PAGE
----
Sameness of the Domestic and Foreign Policy Process

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Sameness of the Domestic andForeign Policy Process

Sameness of the Domestic andForeign Policy Process

The foreign policy-making process resembles the domesticpolicy-making process in ways of problem identification, creating theagenda, offering policy alternatives, adopting of government policy,implementing policy and evaluating policy (Dodds, 2013). In itsinitial stage, a foreign policy making process follows similarstructures of drawing attention to matters that require governmentactions. It follows a similar layout of the domestic policy-makingagenda-setting stage. Policy makers or participants of the foreignpolicy making processes give the status of on the seriousness of theissue into consideration in the same conduction as the domestic one(Cole, 2010). For example, the US may see the need to participate inan international crisis for various reasons especially attributed tosecurity. Therefore, the nation will have to assess its domesticpolitical surroundings before extending to the international level.

After understanding the local political context, the country thenproceeds to goal setting. At the domestic level, the US similarlyassesses her local need for favoring particular policies andconsiders its political boundaries and citizens before processingwith policy-making that comprises of goals setting. As the countryfactors in which goals hold high priority at a local level in thecontextual period, a similar way is employed to determine the goalsthat influence both domestic and international politics during thetime. Foreign policy making process resembles domestic procedures inthe determination of options because it plays an exclusive doublerole in how it will form and implement its policies at all levels(Dieck &amp Cohen, 2014).

For example, a state has to determine which policy options arepresent to meet her goals in light of the political surroundings, asit would have acted at domestic level. A basic process occurssimilarly to consider the capacities of carrying out the plan alongwith its consequences of each action. Both the foreign and domesticpolicy formal decision-making takes place at the state governingauthorities. The executive branch of the government makes both theforeign and domestic decisions that include the head of the state,the cabinet, ministers or the head of governments (Datta, Palshikar &ampVanaik, 2013).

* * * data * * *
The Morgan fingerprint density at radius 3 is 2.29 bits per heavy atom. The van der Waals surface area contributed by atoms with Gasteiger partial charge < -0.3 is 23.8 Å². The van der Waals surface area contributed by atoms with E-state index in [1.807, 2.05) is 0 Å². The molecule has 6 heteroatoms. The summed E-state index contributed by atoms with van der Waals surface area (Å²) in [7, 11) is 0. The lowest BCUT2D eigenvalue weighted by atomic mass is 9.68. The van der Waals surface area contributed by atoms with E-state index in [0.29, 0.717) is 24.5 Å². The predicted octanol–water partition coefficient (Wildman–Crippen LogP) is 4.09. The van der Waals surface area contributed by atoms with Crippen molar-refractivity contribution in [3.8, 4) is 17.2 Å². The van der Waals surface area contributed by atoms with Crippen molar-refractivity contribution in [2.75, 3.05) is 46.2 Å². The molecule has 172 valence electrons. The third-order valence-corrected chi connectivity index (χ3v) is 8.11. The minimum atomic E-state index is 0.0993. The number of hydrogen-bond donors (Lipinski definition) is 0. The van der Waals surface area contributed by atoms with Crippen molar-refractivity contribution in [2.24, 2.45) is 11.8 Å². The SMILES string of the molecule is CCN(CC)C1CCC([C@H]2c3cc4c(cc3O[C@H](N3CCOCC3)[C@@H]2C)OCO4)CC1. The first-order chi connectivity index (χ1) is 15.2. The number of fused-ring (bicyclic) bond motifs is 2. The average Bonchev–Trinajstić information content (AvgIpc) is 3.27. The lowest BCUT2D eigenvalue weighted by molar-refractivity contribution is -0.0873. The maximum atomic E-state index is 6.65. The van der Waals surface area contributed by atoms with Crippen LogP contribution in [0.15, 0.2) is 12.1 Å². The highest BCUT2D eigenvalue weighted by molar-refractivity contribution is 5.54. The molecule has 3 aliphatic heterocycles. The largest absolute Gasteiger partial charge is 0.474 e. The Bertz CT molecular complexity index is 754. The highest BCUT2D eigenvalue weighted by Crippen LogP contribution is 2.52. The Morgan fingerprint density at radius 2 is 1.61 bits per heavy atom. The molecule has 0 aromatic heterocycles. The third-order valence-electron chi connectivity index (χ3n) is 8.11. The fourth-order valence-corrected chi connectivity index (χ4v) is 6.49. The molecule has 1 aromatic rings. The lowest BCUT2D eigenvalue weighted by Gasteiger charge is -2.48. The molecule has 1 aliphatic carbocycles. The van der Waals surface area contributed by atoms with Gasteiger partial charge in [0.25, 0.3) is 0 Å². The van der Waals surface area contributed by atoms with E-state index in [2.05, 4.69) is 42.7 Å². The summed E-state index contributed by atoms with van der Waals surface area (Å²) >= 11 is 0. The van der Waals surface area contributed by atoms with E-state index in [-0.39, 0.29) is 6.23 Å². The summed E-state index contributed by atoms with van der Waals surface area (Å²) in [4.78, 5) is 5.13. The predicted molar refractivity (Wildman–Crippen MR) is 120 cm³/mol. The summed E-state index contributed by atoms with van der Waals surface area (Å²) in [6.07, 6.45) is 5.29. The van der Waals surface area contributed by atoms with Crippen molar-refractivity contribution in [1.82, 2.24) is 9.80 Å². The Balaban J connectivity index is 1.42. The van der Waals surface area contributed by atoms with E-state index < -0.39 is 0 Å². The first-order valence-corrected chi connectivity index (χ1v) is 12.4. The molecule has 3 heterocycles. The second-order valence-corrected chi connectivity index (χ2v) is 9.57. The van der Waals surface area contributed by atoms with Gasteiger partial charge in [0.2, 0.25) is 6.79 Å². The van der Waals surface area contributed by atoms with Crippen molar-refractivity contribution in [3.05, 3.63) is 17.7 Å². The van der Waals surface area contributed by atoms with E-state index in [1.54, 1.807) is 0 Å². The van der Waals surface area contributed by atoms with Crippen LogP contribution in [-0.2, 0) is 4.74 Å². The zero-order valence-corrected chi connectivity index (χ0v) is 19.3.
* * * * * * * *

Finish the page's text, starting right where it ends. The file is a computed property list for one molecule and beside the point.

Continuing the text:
The Foreign policy then proceeds in a similar way that the domesticpolicy makers take the time to develop proposals for solving theproblems as well as deliberating the pros and cons of the plans. Forinstance, a state considers the funds and other public expendituresthat go into the foreign policy-making in similar ways it does withdomestic policies. The determination of policy continuation remainssimilar as it monitors the intentions and the distribution of itsfunctionalities. Ways of obtaining support for the proposals to makeit a stated policy follows similar ways only that for foreign policyinvolved nations will take part in compromises and bargainingcharacteristics during the adoption the stage (Mintz &amp DeRouen,2010).

While implementing the policy, the guiding principles appear throughthe international programs just as they appear in federal bureaucracyat the domestic level. While the domestic process at this stagepredominantly involves state officials and local officials, theforeign process employs the extension of presidents of the nationsalong with state officials, citizens and private entities (Dodds,2013). The State Department or the Ministry of Foreign Affairs servein the capacity of specialists in international policy arms and takethe active role in the final implementation of the selected policy.In the last stage of foreign policy making, the consequences of theimplemented plans are evaluated for performance in similar manners asat the domestic level and follows the same procedure in cases ofleads to changes.

References

Coles, J. (2010). Making foreign policy. London: John Murray.

Datta, P., Palshikar, S., &amp Vanaik, A. (2013). Politicalscience. New Delhi: Oxford University Press.

Dieck, H., &amp Cohen, S. (2014). The influence of Americanpublic opinion on US military interventions after the Cold War.[S.l.]: [s.n.].

Dodds, A. (2013). Comparative public policy. Houndmills,Basingstoke, Hampshire: Palgrave Macmillan.

Mintz, A., &amp DeRouen, K. (2010). Understanding foreign policydecision making. Cambridge: Cambridge University Press.

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